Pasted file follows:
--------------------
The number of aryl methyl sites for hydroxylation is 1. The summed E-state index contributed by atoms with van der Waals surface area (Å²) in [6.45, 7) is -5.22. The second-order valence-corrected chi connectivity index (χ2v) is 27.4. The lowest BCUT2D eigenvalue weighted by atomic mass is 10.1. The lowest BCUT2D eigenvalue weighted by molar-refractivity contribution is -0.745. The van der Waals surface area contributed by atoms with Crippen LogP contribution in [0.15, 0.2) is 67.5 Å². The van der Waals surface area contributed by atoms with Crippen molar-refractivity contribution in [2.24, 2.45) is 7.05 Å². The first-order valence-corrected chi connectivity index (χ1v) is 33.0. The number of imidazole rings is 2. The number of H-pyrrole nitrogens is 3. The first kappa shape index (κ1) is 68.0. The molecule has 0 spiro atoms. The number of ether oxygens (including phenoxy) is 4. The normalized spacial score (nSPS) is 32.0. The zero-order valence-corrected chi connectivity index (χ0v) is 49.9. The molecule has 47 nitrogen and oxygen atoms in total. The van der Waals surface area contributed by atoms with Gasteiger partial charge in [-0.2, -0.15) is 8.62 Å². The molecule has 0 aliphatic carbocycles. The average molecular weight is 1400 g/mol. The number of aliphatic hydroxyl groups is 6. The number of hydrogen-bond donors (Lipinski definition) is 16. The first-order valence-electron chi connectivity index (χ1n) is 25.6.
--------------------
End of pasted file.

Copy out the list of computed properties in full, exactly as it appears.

The number of aryl methyl sites for hydroxylation is 1. The summed E-state index contributed by atoms with van der Waals surface area (Å²) in [6.45, 7) is -5.22. The second-order valence-corrected chi connectivity index (χ2v) is 27.4. The lowest BCUT2D eigenvalue weighted by atomic mass is 10.1. The lowest BCUT2D eigenvalue weighted by molar-refractivity contribution is -0.745. The van der Waals surface area contributed by atoms with Crippen LogP contribution in [0.15, 0.2) is 67.5 Å². The van der Waals surface area contributed by atoms with Crippen molar-refractivity contribution in [2.24, 2.45) is 7.05 Å². The first-order valence-corrected chi connectivity index (χ1v) is 33.0. The number of imidazole rings is 2. The number of H-pyrrole nitrogens is 3. The first kappa shape index (κ1) is 68.0. The molecule has 0 spiro atoms. The number of ether oxygens (including phenoxy) is 4. The normalized spacial score (nSPS) is 32.0. The zero-order valence-corrected chi connectivity index (χ0v) is 49.9. The molecule has 47 nitrogen and oxygen atoms in total. The van der Waals surface area contributed by atoms with Gasteiger partial charge in [-0.2, -0.15) is 8.62 Å². The molecule has 0 aliphatic carbocycles. The average molecular weight is 1400 g/mol. The number of aliphatic hydroxyl groups is 6. The number of hydrogen-bond donors (Lipinski definition) is 16. The first-order valence-electron chi connectivity index (χ1n) is 25.6.